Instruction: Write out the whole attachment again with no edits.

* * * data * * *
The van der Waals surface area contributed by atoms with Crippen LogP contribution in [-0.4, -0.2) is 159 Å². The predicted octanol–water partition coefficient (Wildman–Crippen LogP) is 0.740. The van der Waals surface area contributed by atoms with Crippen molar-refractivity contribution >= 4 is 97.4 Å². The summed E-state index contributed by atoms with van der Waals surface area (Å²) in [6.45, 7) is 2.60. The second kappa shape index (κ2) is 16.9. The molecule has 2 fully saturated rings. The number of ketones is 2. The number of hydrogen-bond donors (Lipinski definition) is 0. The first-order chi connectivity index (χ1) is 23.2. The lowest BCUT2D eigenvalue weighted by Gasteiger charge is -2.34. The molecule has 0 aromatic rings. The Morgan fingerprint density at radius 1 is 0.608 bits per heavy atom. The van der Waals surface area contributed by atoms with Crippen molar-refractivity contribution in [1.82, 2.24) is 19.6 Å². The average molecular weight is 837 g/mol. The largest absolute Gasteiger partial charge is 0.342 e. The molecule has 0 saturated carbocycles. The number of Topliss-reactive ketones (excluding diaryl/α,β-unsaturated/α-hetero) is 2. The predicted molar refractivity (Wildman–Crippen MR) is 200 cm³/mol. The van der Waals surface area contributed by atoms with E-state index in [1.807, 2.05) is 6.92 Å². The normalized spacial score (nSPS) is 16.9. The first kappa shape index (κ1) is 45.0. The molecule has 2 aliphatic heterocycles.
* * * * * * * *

The van der Waals surface area contributed by atoms with Crippen LogP contribution in [-0.4, -0.2) is 159 Å². The predicted octanol–water partition coefficient (Wildman–Crippen LogP) is 0.740. The van der Waals surface area contributed by atoms with Crippen molar-refractivity contribution >= 4 is 97.4 Å². The summed E-state index contributed by atoms with van der Waals surface area (Å²) in [6.45, 7) is 2.60. The second kappa shape index (κ2) is 16.9. The molecule has 2 fully saturated rings. The number of ketones is 2. The number of hydrogen-bond donors (Lipinski definition) is 0. The first-order chi connectivity index (χ1) is 23.2. The lowest BCUT2D eigenvalue weighted by Gasteiger charge is -2.34. The molecule has 0 aromatic rings. The Morgan fingerprint density at radius 1 is 0.608 bits per heavy atom. The van der Waals surface area contributed by atoms with Crippen molar-refractivity contribution in [1.82, 2.24) is 19.6 Å². The average molecular weight is 837 g/mol. The largest absolute Gasteiger partial charge is 0.342 e. The molecule has 0 saturated carbocycles. The number of Topliss-reactive ketones (excluding diaryl/α,β-unsaturated/α-hetero) is 2. The predicted molar refractivity (Wildman–Crippen MR) is 200 cm³/mol. The van der Waals surface area contributed by atoms with E-state index in [1.807, 2.05) is 6.92 Å². The normalized spacial score (nSPS) is 16.9. The first kappa shape index (κ1) is 45.0. The molecule has 2 aliphatic heterocycles.